Understanding Cancer Cells
Approximately 1 billion cells in our bodies divide every day. That is a tremendous amount of perfection required to ensure that cells are recreated to function properly. Errors can occur in some of those divisions which result in cell mutations, and these mutations can become cancer cells.
What Are Cancer Cells?
Normal cells construct our tissues and organs; they’re designed to grow and divide to create new cells on an as-needed basis by the body. When cells divide, they make exact copies of themselves, enabling the new cell to carry on the specific job of that particular cell type. Each cell in the body has a function and a purpose to maintain operations.
Cancer cells are created from mutations in these normal cells that prevent the body from functioning the way it should. These mutations aren’t the result of one cell changing one time; it’s a gradual transition from a normal cell, to altered cell, to cancer cell mutation. Not all cancer cells behave in an identical fashion, and how they act may depend on their stage in the mutation process.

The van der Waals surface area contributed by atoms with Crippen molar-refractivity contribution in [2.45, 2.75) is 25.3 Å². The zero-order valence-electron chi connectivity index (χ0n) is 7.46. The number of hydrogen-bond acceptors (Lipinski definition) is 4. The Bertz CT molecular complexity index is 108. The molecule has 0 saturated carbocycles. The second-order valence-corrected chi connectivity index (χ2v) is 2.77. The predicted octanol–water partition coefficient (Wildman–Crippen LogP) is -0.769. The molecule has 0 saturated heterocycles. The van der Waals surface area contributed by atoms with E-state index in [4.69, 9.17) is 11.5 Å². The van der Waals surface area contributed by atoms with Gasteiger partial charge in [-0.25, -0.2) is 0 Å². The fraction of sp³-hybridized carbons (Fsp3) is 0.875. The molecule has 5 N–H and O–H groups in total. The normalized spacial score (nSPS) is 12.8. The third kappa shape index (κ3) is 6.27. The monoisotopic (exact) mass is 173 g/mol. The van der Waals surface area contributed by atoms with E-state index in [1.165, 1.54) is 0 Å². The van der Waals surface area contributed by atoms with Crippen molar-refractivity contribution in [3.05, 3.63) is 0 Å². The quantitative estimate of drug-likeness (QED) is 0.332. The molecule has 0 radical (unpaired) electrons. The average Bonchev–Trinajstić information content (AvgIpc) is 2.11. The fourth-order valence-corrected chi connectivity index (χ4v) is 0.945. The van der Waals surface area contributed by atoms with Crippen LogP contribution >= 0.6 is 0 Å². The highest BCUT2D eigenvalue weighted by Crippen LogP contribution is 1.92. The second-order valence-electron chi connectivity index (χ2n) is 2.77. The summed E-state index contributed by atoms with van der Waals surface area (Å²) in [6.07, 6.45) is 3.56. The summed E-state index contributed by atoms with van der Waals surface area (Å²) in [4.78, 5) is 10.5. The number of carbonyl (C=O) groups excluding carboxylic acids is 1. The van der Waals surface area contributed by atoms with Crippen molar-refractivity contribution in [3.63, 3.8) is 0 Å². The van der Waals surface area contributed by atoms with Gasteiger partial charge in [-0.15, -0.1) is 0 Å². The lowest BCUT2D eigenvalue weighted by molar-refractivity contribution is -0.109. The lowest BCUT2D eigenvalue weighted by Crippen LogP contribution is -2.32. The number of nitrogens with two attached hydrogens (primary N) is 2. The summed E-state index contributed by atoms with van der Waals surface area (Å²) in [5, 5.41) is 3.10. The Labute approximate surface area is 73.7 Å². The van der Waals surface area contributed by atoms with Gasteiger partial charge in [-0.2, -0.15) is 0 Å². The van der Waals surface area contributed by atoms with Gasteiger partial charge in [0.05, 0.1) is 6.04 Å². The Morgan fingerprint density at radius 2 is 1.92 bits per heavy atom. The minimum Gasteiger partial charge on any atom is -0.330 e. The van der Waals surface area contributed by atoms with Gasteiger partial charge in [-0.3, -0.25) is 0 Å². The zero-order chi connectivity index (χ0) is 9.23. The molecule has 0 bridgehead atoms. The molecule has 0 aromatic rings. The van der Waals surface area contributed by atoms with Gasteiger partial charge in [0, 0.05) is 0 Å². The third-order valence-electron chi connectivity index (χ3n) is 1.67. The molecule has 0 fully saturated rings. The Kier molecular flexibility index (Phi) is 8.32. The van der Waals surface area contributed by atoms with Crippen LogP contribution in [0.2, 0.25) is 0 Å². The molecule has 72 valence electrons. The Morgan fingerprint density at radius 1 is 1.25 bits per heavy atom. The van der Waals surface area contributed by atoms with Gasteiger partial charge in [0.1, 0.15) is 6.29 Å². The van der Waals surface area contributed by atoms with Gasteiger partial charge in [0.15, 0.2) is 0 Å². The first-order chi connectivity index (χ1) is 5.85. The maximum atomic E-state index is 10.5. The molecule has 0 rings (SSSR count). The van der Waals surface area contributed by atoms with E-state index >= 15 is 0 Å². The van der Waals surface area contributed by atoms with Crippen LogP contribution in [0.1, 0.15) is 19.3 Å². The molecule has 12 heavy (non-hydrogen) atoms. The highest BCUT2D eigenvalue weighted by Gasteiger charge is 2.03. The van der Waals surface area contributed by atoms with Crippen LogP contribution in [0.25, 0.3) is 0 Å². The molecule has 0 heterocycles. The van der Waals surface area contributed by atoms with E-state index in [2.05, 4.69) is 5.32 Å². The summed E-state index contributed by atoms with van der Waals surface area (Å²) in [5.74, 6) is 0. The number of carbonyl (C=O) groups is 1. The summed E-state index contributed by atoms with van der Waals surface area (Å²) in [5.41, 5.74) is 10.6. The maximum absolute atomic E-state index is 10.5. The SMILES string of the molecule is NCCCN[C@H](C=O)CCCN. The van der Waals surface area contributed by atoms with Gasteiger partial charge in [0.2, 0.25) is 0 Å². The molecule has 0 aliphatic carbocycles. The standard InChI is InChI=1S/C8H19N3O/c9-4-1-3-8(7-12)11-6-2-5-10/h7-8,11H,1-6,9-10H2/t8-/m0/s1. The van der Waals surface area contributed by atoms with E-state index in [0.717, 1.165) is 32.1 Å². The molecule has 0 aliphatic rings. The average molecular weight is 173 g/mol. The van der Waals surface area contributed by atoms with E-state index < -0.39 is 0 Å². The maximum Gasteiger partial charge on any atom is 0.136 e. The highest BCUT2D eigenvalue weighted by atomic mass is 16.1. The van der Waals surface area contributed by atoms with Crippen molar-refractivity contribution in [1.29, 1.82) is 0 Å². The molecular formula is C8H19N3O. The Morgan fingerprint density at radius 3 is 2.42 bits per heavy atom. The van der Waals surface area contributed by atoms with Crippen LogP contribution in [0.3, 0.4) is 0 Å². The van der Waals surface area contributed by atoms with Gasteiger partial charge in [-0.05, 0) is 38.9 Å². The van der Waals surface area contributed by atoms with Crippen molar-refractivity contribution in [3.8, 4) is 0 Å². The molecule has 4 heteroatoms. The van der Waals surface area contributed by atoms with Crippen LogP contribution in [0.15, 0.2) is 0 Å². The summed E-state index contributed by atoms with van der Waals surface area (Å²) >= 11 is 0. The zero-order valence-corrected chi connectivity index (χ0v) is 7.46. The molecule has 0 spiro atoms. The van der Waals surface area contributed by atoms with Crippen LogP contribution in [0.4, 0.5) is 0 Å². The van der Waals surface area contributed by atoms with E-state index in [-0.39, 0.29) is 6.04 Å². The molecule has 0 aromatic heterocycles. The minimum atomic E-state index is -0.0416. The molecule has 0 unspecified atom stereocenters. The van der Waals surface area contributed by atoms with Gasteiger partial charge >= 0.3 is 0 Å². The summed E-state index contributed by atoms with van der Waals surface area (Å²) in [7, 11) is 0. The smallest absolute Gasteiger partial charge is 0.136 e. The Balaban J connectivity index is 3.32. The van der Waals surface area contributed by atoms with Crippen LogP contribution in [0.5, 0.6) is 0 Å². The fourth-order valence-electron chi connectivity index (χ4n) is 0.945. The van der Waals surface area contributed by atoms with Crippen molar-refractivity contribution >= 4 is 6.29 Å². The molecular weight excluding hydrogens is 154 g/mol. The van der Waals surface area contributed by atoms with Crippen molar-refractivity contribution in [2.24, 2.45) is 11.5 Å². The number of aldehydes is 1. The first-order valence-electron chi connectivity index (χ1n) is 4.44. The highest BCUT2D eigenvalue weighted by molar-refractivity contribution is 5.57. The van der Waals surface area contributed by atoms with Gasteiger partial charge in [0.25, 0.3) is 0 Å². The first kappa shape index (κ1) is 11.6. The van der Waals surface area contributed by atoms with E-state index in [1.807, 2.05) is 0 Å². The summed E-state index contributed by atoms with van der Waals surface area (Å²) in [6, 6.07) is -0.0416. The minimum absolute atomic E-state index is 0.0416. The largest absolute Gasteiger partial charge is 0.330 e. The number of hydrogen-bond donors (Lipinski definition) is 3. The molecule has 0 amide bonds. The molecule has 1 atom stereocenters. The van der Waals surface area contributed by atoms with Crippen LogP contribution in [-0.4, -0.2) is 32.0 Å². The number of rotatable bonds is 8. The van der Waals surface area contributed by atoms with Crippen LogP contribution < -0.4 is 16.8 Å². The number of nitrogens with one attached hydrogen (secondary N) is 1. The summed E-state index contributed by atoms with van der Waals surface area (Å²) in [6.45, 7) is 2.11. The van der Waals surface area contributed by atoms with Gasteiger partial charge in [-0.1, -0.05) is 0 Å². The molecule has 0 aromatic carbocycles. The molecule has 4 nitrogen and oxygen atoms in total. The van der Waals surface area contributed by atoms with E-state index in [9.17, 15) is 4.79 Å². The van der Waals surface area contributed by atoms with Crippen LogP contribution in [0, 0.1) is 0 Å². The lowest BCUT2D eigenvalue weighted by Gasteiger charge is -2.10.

Once they become cancer cells, they can remain localized in one area of the body, or spread from the primary cancer site throughout the body to other healthy tissues and organs.
Cancer Cell Formation
It’s difficult for a normal cell to become a cancer cell. It needs to be abnormal in ways that encourage growth, prevent cell repair and death, and ignore signals from the body.
When there is a change to our DNA, gene mutations are the result. These mutations mean that cells that should be resting divide at the wrong time and grow out of control, which leads to the creation of cancer cells.
Damage in DNA can be inherited in our genes. They can develop over time as genes wear out, or they can develop from other forces that cause damage to our genes, such as ultraviolet radiation or inhaling cigarette smoke.
How Tumors Are Created